refrigerator butter holder with separate temperature controlsScott says the refrigerator has lots of great features — like the butter storage compartment with its own temperature control. And oh my gosh, in the photo just before: that fold-down drawer compartment in the door of the fridge!

kohler delafield kitchen sinkTo keep costs under control — this is a second kitchen, after all — Scott chose relatively inexpensive stock cabinets from Lowes. Hardware is from Amerock. He used professionals to install the cabinets. He recognized that vintage kitchens in the 40s and 50s were most likely to have featured slab doors with radius edges — but that really would have bumped up the cost. 

Readers will recognize our go-to kitchen sink — the Kohler Delafield with hudee ring. Scott declared:

“I had to have the metal ring, that was a necessity!”

For the countertop, Scott used a favorite-of-blog-readers retro countertop — Wilsonart’s Betty laminate

The countertop edging came from one of the vendors he found here on the blog. At first Scott had trouble finding someone to install the edging. But then he discovered a neighbor with countertop expertise who was willing to give it a try.

Scott added the vintage Washington Line sink vents after seeing a story about where to buy them New Old Stock here on the blog. 

kohler delafield sinkThe checkerboard floor pattern was created using Congoleum Floor AL-86 Spruce — a white with a lot of green in it, and Emerald Lace AL-18. One of the patterns already was discontinued when Scott was ready to buy, but he found leftover stock on Wayfair. Never give up, readers! The installers got a kick out of the throwback look, he said:

“The flooring guys really liked it, they were taking pictures of it.”

Scott said he is still thinking about what to put in the open wall space above the sink.

scroll woodwork in a vintage kitchen

Scott said that talented family members helped with much of the special wood trim, including the open shelving, the what-not shelves around the sink, and the decorative scrollwork. In fact, the family found the template for the scrollwork in his father-in-law’s shop! His uncle who does woodworking on side, and his dad too, did the shelving.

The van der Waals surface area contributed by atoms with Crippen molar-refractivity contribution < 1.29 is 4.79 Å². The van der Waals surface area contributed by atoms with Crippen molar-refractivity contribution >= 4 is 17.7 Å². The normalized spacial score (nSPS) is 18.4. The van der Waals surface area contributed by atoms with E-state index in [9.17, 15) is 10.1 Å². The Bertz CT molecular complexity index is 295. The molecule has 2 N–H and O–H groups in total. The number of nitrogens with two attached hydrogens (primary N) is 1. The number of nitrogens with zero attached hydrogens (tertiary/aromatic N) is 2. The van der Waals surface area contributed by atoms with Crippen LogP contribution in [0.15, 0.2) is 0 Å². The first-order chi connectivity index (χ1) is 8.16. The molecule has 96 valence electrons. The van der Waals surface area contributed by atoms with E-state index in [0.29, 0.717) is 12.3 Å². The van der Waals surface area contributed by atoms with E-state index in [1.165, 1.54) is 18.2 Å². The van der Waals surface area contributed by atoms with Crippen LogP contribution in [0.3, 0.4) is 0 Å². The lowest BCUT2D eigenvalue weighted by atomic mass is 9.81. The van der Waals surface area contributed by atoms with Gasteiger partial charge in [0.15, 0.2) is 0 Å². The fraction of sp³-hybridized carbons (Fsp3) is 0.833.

affordable mid century kitchenRepeating the lead photo here, it’s also interesting that this kitchen has an open “fourth wall”. That is, it’s wide open to the rest of the basement. Sounds like Scott is still working on the rest of the space (yes, he has more collections to showcase). And next up, he says, is an bathroom using Daltile Aqua Glow tile — He said that Jim and Nanette’s bathroom is his inspiration. That said, his bathroom may not use A LOT of tile, because the quote to create a tiled shower came in higher than he wanted. So he’s noodling some ideas to get the look without breaking the basement fun bank. Hey, we love retro on a budget — can’t wait to see!

vintage kitchen design
Fabulous family photo!

What a happy kitchen, Scott — I’m betting it will provide its own inspiration to lots of other readers! Thank you so much for sharing all these photographs and resources — and for keeping all those family memories alive in your man cave kitchen — for another generation! xoxo – Pam

  1. Amber says:

    Very good point! My mom still likes to can tomatoes and in her words ‘tomatoes come ripe at the worst possible time for canning, the hottest part of the year!’